Electronic Medical Records (EMR) have been a great focus of discussion in the medical community for several years now. Politicians have talked about EMR in their campaigns, and physicians have discussed the pros and cons at medical conferences. But now we are only a few short weeks away from enactment of the first major legislation regarding Health Information Technology (HIT). As of January 1, new legislation designed to promote the use of technology in medical practice will be in place. Among other things, it will provide financial incentives to physicians who use technologies. It will represent a major legislative step in digitizing medicine and medical practice, a movement that will eventually culminate in all records being electronic at some point in the future.
Not to get to far ahead of ourselves, it's important to examine what these new laws will means for physicians in the immediate future. The first and most essential component of H.R. 6331 is that a penalty will be imposed on physicians who aren't e-prescribing by 2012. Moreover, buried in the verbiage is a stipulation that this penalty is prospective, meaning that it will affect physicians who aren't e-prescribing by approximately 2010.
The crux of the financial incentives a percentage bonus based on all Medicare income paid to physicians. Currently, the figure stands at two percent, but that may increase over time as e-prescribing is normalized into practice.
These incentives provide physicians with great motivation to purchase EMR programs, as two or three percent of Medicare returns often amounts to a substantial amount of money. It's also worth noting that these incentives are separate from and additive to Physician Quality Report Initiative (PQRI) incentives. Whether or not you qualify for PQRI bonuses will not affect the bonuses you receive from e-prescribing.
While these incentives are geared toward facilitating a massive shift in medical practice, the benefits they will provide as of January 2009 will likely not be conferred upon those who either do not use EMR programs or have only begun the process of implementing one.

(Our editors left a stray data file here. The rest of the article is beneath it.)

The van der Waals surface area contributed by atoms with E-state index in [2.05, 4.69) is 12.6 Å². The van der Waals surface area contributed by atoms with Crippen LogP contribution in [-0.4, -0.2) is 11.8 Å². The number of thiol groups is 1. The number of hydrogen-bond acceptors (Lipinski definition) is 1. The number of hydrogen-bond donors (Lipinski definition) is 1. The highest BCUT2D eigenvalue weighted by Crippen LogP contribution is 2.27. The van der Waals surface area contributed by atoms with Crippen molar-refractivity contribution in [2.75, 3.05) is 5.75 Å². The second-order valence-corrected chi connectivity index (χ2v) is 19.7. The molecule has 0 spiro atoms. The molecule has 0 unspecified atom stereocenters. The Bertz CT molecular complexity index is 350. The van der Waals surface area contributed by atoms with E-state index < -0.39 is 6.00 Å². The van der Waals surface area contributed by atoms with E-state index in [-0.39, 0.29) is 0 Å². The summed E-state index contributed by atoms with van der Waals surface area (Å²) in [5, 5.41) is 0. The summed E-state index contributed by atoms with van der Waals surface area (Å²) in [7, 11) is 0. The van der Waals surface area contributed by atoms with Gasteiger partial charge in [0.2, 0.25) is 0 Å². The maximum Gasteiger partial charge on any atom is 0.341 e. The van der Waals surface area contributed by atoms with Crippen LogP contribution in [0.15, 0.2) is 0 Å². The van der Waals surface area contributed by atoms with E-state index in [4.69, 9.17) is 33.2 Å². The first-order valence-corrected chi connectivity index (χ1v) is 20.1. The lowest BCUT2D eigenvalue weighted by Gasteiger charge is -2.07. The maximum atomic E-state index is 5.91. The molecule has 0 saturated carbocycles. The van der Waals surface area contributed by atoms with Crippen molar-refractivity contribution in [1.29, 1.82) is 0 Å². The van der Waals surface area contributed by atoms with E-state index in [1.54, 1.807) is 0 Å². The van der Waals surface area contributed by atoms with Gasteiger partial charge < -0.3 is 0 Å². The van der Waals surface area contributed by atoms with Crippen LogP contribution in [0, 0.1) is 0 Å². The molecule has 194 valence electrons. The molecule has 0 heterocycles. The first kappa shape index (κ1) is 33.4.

Only a small number of physicians whose EMR systems are fully operational will receive maximum benefit at the outset, but there are options for the majority of physicians whose systems are not up and running that enable them to receive some benefits of e-prescribing.
For example, some websites provide varying degrees of electronic logging and documentation. The company Allscripts (www.allscripts.com ) allows physicians to "go online" and connect their practice to the larger online network of healthcare. An EMR system is not necessary for the basic functions of electronic prescribing and networking information. Physicians can input practice management data and medical records manually onto the site for free, or Allscripts can interface your practice management software for a fee. The manual option does not grant as many possibilities regarding software and organization, but it does provide a basic setup that enables physicians to prescribe electronically and bring a part of their practice online.
Depending on which option you choose, you will be able at the very least to enter a prescription into the website that is transferred directly to the pharmacy. Some advantage of open lines of communications between the practice and the pharmacy include formulary and drug interaction details, as well as insurance information, i.e. what is covered under the patient's plan. Aside from these perks, electronic prescribing may also help establish a better relationship between pharmacists and physicians through accessibility and ease of communication.
It's also important to note that no matter which version you choose, the same high standard of security still applies. Additionally, methods for documentation are the same as for Medicare, to which most physicians have already grown accustomed.
Reaping the Reward
For a variety of reasons, most of us physicians are not e-prescribing yet. Although great strides have been made to make the technology accessible and integrated into practice, physicians are still acquainting themselves with the changing conditions of healthcare that EMR brings. State and federal legislators are playing catch-up just as much right now, as some details of the 2009 legislation remain undetermined. Since we are all adjusting to the new realities of medical care, it is important to take every measure to allow for an easy transition and familiarization.
For the many physicians who haven't made the transition, taking the above measures to establish your investment in HIT is a good first step toward taking part in this new movement in healthcare by ensuring that there are no exclusions to your benefits for not e-prescribing. With the above systems in place, physicians can continue to learn about EMR in a comfortable manner while also enjoying the benefits of e-prescribing.